On Tuesday, City Pages published an article about Bar Louie's dress code policy. The sign outside the Uptown bar restricted entry to anyone wearing baggy pants, flat-brimmed hats, large chains worn outside the shirt, sleeveless shirts, athletic apparel, jerseys without collars, and long white t-shirts after 9 p.m. on Thursdays through Sundays. The comments were disturbing, to say the least. See also: Is Bar Louie's new dress code racist? Bar Louie sued by Dylan Berg, HIV-positive ex-server, after he was removed from schedule
Here's a small taste:
"As we all know the negro's refuse to act like civilized human beings no matter where they go. From spitting all over patio's to smoking their blunts, swearing and screaming into a phone they, are a public nuisance and white people are fucking sick of sugar coating it as not to be considered a racist."
"Heck no. I want to be able to go to places where people dress respectfully. I agree 100%. I'm tired of looking at people's underwear because their pants are around their knees. Sick of people spouting their attitudes and egos from under their flat brimmed hats. Go to the Station on Broadway and kick it if you want to be tough like that. I'm done with it.. "
"You have to fit a cookie cutter image everywhere you go. School, work, the movies, grocery store, ect. Every private business has the right to refuse service for any reason they want. Don't like it that way? Then I guess you should stay home and look like a 12 year old wannabe gangster. Grown people shouldn't need to sag their pants and can put more than an undershirt on to go out."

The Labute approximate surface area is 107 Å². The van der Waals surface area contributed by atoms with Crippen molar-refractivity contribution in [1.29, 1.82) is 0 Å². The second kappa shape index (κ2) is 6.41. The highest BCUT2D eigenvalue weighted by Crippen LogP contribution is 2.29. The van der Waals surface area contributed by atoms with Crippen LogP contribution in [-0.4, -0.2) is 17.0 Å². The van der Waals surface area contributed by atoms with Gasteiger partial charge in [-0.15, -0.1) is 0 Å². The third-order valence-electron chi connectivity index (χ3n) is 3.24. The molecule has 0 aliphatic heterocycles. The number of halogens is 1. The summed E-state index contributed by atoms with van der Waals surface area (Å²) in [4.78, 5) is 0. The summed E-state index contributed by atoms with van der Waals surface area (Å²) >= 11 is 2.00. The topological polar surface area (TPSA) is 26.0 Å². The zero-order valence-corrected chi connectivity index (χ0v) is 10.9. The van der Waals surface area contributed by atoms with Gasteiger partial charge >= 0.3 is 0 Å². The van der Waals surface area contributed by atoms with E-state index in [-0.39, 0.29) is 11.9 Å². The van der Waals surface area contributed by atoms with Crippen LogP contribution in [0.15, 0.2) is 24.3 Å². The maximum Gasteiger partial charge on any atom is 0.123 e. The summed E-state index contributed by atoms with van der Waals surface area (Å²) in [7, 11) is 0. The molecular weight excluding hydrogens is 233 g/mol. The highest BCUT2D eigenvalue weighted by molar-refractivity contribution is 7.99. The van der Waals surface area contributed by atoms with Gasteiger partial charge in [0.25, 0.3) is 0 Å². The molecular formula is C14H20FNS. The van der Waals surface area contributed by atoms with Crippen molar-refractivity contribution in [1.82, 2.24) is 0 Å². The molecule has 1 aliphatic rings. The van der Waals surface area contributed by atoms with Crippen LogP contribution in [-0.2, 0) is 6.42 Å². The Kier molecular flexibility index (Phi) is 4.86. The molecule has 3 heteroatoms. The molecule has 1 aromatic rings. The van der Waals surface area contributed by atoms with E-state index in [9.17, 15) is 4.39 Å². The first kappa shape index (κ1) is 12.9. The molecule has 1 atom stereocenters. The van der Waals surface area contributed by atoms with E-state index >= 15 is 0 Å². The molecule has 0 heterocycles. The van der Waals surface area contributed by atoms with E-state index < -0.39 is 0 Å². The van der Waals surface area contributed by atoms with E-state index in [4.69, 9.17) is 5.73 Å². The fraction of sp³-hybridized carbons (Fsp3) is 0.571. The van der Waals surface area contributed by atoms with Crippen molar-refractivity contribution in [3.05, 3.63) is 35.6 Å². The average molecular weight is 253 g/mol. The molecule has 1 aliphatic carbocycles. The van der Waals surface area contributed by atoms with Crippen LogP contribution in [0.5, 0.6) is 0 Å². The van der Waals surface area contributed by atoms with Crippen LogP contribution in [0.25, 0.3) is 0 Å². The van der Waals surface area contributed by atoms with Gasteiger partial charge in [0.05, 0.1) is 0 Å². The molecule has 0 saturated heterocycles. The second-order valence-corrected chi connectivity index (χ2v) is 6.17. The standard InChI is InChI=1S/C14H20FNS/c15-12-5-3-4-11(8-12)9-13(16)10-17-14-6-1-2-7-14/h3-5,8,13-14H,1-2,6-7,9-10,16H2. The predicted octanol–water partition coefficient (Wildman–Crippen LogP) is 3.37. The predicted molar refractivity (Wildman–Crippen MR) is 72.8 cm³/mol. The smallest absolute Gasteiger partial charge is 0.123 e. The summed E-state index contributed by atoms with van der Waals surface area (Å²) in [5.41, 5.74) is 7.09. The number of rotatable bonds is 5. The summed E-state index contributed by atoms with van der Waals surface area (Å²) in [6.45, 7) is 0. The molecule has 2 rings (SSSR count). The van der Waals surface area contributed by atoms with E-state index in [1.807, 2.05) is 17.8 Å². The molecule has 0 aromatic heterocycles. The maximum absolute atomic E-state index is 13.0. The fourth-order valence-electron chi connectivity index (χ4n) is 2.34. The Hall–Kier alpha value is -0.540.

Scattered throughout the almost 500 comments (which, based on Facebook profile pictures, were largely written by white people) were a number of first-hand accounts from residents who have experienced racial profiling at Minneapolis bars and clubs. Those who asserted that the dress code was racist or claimed to have experienced profiling directly were met with comments like, "Oh fuck off you fat cunt," "Sounds like someone never got laid. :-( poor dat," and "nobody wants you there anyhow, believe me."
What the hell, Minneapolis?
Staunch racism is lurking just beneath our city's progressive veil. As soon as we're cloaked behind keyboards, the Minnesota nice front is thrown out the window, revealing some atrocious truths. Again and again, our commenters proved that Bar Louie's dress code is, in fact, a race issue, whether or we want to admit it.
The dress code and others like it are not overtly race-driven, but they revolve around a stereotype that's usually thrown on young black males. Though it's true that hip-hop's rise in popularity has inspired people of all races, genders, and class backgrounds to adapt similar styles, the clothing items Bar Louie is targeting have their roots in black culture.
Yes, the stereotype is problematic. Not all white people wear pleated slacks, button up shirts, and yachting caps, and not all black people wear baggy jeans and long gold chains. It's a shitty generalization, but it's one that Bar Louie seems set on perpetuating in order to keep "thugs" out of their establishment.